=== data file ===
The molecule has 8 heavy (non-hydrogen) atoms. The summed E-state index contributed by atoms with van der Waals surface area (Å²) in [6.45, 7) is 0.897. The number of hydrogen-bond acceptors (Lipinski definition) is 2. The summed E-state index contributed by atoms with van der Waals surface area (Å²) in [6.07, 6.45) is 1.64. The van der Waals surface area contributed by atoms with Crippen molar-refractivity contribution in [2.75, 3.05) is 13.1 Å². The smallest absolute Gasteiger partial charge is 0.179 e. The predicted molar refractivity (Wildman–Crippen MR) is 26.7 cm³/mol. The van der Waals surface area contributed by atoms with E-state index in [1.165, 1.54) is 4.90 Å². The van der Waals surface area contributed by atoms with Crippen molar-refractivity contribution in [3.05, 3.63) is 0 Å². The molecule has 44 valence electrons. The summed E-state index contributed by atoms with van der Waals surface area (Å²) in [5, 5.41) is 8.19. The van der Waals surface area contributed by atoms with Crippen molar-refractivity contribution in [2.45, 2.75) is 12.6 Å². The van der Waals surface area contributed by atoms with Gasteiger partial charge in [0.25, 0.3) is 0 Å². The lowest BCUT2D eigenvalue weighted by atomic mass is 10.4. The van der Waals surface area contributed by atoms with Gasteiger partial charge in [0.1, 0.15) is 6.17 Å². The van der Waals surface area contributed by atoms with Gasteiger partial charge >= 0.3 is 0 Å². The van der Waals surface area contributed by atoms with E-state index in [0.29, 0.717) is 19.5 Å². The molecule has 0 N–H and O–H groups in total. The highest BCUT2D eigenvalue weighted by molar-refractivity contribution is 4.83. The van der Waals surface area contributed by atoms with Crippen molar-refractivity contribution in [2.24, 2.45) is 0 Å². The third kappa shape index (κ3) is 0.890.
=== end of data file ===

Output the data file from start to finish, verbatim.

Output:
The molecule has 8 heavy (non-hydrogen) atoms. The summed E-state index contributed by atoms with van der Waals surface area (Å²) in [6.45, 7) is 0.897. The number of hydrogen-bond acceptors (Lipinski definition) is 2. The summed E-state index contributed by atoms with van der Waals surface area (Å²) in [6.07, 6.45) is 1.64. The van der Waals surface area contributed by atoms with Crippen molar-refractivity contribution in [2.75, 3.05) is 13.1 Å². The smallest absolute Gasteiger partial charge is 0.179 e. The predicted molar refractivity (Wildman–Crippen MR) is 26.7 cm³/mol. The van der Waals surface area contributed by atoms with E-state index in [1.165, 1.54) is 4.90 Å². The van der Waals surface area contributed by atoms with Crippen molar-refractivity contribution in [3.05, 3.63) is 0 Å². The molecule has 44 valence electrons. The summed E-state index contributed by atoms with van der Waals surface area (Å²) in [5, 5.41) is 8.19. The van der Waals surface area contributed by atoms with Crippen molar-refractivity contribution in [2.45, 2.75) is 12.6 Å². The van der Waals surface area contributed by atoms with Gasteiger partial charge in [0.25, 0.3) is 0 Å². The lowest BCUT2D eigenvalue weighted by atomic mass is 10.4. The van der Waals surface area contributed by atoms with Gasteiger partial charge in [0.1, 0.15) is 6.17 Å². The van der Waals surface area contributed by atoms with Gasteiger partial charge >= 0.3 is 0 Å². The van der Waals surface area contributed by atoms with E-state index in [0.29, 0.717) is 19.5 Å². The molecule has 0 N–H and O–H groups in total. The highest BCUT2D eigenvalue weighted by molar-refractivity contribution is 4.83. The van der Waals surface area contributed by atoms with Crippen molar-refractivity contribution in [2.24, 2.45) is 0 Å². The third kappa shape index (κ3) is 0.890.